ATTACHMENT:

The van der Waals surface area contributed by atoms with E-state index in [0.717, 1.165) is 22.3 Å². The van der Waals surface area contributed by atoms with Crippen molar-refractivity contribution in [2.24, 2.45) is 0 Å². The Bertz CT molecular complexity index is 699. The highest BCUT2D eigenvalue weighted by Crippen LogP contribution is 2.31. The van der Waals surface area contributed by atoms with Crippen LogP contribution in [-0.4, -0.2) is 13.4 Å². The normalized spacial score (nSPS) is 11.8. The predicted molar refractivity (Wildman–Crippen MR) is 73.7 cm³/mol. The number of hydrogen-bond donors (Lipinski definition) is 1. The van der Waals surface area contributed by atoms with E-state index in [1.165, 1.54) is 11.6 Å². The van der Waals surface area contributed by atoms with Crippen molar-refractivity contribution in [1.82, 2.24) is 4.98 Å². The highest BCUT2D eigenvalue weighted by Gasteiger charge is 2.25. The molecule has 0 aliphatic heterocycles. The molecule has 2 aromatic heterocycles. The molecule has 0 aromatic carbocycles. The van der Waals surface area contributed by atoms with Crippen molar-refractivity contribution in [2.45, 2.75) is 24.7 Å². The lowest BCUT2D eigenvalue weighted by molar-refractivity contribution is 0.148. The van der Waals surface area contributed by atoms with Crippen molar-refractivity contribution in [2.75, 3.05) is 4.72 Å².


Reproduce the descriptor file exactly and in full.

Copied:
The van der Waals surface area contributed by atoms with E-state index in [0.717, 1.165) is 22.3 Å². The van der Waals surface area contributed by atoms with Crippen molar-refractivity contribution in [2.24, 2.45) is 0 Å². The Bertz CT molecular complexity index is 699. The highest BCUT2D eigenvalue weighted by Crippen LogP contribution is 2.31. The van der Waals surface area contributed by atoms with Crippen LogP contribution in [-0.4, -0.2) is 13.4 Å². The normalized spacial score (nSPS) is 11.8. The predicted molar refractivity (Wildman–Crippen MR) is 73.7 cm³/mol. The number of hydrogen-bond donors (Lipinski definition) is 1. The van der Waals surface area contributed by atoms with E-state index in [1.165, 1.54) is 11.6 Å². The van der Waals surface area contributed by atoms with Crippen molar-refractivity contribution in [1.82, 2.24) is 4.98 Å². The highest BCUT2D eigenvalue weighted by Gasteiger charge is 2.25. The molecule has 0 aliphatic heterocycles. The molecule has 2 aromatic heterocycles. The molecule has 0 aromatic carbocycles. The van der Waals surface area contributed by atoms with Crippen molar-refractivity contribution in [2.45, 2.75) is 24.7 Å². The lowest BCUT2D eigenvalue weighted by molar-refractivity contribution is 0.148. The van der Waals surface area contributed by atoms with Crippen molar-refractivity contribution in [2.75, 3.05) is 4.72 Å².